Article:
Musa’s statement also makes it clear that while the motion may be frozen, the UHS debt is still very much on the books.
“He [Musa] is insisting there is a debt to pay, while he talks about a proposal with the private sector, and they don’t appear to be hard and fast,” Barrow added.
Musa indeed declares that there is a debt owed to the Belize Bank. He goes on to claim that the people with whom he had consulted this week, “understand how and why the debt was contracted with the Belize Bank, and that it must be honored.”
He added that private sectors investors could be found to take over UHS, so that Belizeans do not have to bear the burden of servicing the loan. He said that the $29 million loan over a 25-year term at 10% could be effectively serviced without taxpayer involvement.
Of course, what Musa did not say in his statement is that from north to south, east to west, a vast majority of Belizeans have for weeks been telling him and other members of the National Assembly that they reject the notion of Government cutting any deals with the Belize Bank for taxpayers to pay the UHS debt. Up until Tuesday, Musa did not listen. In fact, he fired two Cabinet members who had indicated that they could not endorse his plans to saddle Belizeans with the UHS debt.
What has changed since then? Government’s plans to keep protesters away from the National Assembly have collapsed. The police had refused to grant permits for UDP and other protests in Belmopan on Friday morning, May 25. On Wednesday evening, May 23, the Supreme Court ruled that an attempt by the police to ban any protest on Independence Hill violated the people’s right to protest, as the police did not give valid reasons for denying them that right. At the close of business Wednesday, Opposition forces, trade unions, and concerned Belizeans nationwide got the green light via an order from the Chief Justice, Dr. Abdulai Conteh, to proceed to Belmopan. Based on the momentum built up for protest from various quarters, this Friday’s protest was sure to surpass anything that has ever been seen on Independence Hill.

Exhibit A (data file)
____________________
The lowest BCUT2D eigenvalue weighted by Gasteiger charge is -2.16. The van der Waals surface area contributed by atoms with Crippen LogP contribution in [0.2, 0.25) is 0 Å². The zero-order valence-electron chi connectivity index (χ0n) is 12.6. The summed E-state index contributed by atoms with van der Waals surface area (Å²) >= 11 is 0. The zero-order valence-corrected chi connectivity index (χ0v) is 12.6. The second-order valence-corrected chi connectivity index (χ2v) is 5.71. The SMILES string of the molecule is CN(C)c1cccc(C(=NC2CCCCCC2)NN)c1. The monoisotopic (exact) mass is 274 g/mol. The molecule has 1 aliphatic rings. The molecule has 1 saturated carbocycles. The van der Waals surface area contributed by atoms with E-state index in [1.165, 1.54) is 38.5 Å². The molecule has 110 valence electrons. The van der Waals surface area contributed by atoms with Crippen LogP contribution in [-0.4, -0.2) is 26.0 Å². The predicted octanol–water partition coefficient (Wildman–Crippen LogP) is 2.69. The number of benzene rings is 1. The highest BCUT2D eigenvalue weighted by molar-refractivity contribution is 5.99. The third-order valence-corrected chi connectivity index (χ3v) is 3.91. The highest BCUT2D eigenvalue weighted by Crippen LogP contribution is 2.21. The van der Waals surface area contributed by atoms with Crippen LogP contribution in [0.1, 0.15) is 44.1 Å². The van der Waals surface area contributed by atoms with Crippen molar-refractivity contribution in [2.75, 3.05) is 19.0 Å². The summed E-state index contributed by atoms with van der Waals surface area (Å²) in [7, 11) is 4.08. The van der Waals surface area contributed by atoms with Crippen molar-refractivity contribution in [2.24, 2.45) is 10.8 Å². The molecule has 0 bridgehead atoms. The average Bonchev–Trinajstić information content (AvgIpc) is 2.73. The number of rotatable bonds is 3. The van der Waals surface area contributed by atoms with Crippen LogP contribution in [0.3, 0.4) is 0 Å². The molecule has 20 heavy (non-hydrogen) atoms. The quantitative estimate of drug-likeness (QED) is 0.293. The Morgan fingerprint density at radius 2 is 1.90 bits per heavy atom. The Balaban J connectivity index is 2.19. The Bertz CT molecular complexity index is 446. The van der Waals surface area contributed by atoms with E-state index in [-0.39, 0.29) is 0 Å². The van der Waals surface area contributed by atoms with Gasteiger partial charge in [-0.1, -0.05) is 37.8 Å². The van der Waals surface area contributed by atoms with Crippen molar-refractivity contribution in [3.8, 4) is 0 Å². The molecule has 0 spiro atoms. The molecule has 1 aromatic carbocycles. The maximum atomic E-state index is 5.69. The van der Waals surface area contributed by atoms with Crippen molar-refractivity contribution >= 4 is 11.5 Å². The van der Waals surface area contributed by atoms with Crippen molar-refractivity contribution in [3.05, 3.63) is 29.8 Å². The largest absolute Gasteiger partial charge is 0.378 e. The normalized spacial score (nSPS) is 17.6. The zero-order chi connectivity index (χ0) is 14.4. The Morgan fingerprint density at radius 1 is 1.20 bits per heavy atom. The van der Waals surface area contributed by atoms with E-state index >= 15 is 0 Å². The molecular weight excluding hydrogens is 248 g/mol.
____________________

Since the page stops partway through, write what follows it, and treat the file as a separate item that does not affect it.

In addition to the risk of unrest erupting among angry protesters on Friday if the Prime Minister tried to get the UHS motion passed, there was the added risk of growing dissent in the House and Senate over the UHS issue and a political meltdown with some of Musa’s own party members saying no to the proposal.
The P.M.’s declaration that he would not pursue the UHS motion is one win for Belizeans, but there are still two ghosts lurking in the darkness – a loan note and a settlement deed Musa secretly signed, without parliamentary approval, on March 23, 2007. The bank has already attempted to collect payments on that loan, and our sources suggest that the bank may be pressing for Musa to make good on the payment on the loan note now that the UHS motion has been put on ice.
Such a development could, however, put him squarely in trouble with the courts, since the UHS loan guarantee, note and deed are being challenged by the Association of Concerned Belizeans in the Supreme Court, and the Solicitor General, Edwin Flowers, has promised the court that Government will not pay a penny to the bank until the court has had a chance to rule on the matter. The case is still pending.
Barrow told us that with the Prime Minister making no clear commitment to void the UHS motion, and saying only that it won’t be proceeded with on Friday, he has effected a deliberate ploy, leaving the door ajar so he can bring back the motion in the future.
Senator Godwin Hulse will address the unions Friday morning at the Belmopan Civic Center, after which they plan to converge on Independence Hill.
While the Prime Minister had much to say about UHS in his statement Thursday, he did not mention Cordel Hyde and Mark Espat, whom he fired from Cabinet on Tuesday, and who should now be vindicated by Musa’s sudden enlightenment on the UHS issue.
While there has been talk that they should be invited back to Cabinet, at press time our understanding was that they were not invited to return to Cabinet. There was also some indication, however, that they would have second thoughts about returning.